In what ways are food allergies and food intolerance difference
A food allergy is an exaggerated immune system response to a food protein and the body triggers an allergic reaction. Symptoms can include hives, itching, swelling, vomiting, diarrhoea and nausea. In some cases, it can cause potentially life-threatening symptoms, called anaphylaxis, either by breathing difficulties and/or a sudden drop in blood pressure.
Sometimes food allergy may be less obvious and can be characterised by infantile colic, reflux of stomach contents, eczema, chronic diarrhoea, and failure to thrive. Recent studies own found that up to 40-50 per cent of eczema cases in young children are triggered by food allergy.
Eight foods cause 90 per cent of allergies: milk, egg, peanuts, tree nuts, fish, shell fish, wheat and soy.
However, any food can cause an allergic reaction.
A food intolerance is an adverse reaction to a food that does not involve the immune system. Reactions can be immediate or delayed up to 20 hours after a food is eaten.
Symptoms of intolerance are sometimes vague and can include a combination of the following: gastrointestinal problems such as bloating and wind, diarrhoea, nausea and indigestion, aggravation of eczema or asthma. Food intolerances can sometimes mimic symptoms of other medical conditions — it is significant to get checked out by a doctor to eliminate other problems first.
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Physical reactions to certain foods are common, but most are caused by a food intolerance rather than a food allergy.
A food intolerance can cause some of the same signs and symptoms as a food allergy, so people often confuse the two.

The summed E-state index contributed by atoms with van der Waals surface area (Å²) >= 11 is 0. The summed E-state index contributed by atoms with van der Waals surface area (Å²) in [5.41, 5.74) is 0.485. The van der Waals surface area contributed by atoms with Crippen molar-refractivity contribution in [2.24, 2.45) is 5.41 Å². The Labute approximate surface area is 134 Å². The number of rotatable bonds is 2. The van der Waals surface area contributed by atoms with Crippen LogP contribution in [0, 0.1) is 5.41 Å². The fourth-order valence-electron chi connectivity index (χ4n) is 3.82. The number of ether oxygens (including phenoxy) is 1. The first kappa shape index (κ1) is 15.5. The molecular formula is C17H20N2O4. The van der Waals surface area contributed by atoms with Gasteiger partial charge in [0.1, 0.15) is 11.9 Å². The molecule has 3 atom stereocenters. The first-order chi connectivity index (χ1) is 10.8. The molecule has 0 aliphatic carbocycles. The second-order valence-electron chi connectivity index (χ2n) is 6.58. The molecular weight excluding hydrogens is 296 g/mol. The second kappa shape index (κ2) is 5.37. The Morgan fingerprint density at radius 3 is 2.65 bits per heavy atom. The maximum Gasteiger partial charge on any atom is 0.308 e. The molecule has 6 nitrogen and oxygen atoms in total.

A true food allergy causes an immune system reaction that affects numerous organs in the body. It can cause a range of symptoms. In some cases, an allergic food reaction can be severe or life-threatening. In contrast, food intolerance symptoms are generally less serious and often limited to digestive problems.
If you own a food intolerance, you may be capable to eat little amounts of the offending food without trouble. You may also be capable to prevent a reaction. For example, if you own lactose intolerance, you may be capable to drink lactose-free milk or take lactase enzyme pills (Lactaid) to aid digestion.
What are the symptoms of food intolerance?
Symptoms of food intolerance tend to take longer to appear than symptoms of allergies
- Gas, cramps or bloating
- Stomach pain
- Irritability or nervousness
- Feeling under the weather
- Runny nose
- Irritable bowel
What are the symptoms of a food allergy?
Symptoms of a food allergy can range from mild to severe, and the quantity of food necessary to trigger a reaction varies from person to person, this can include: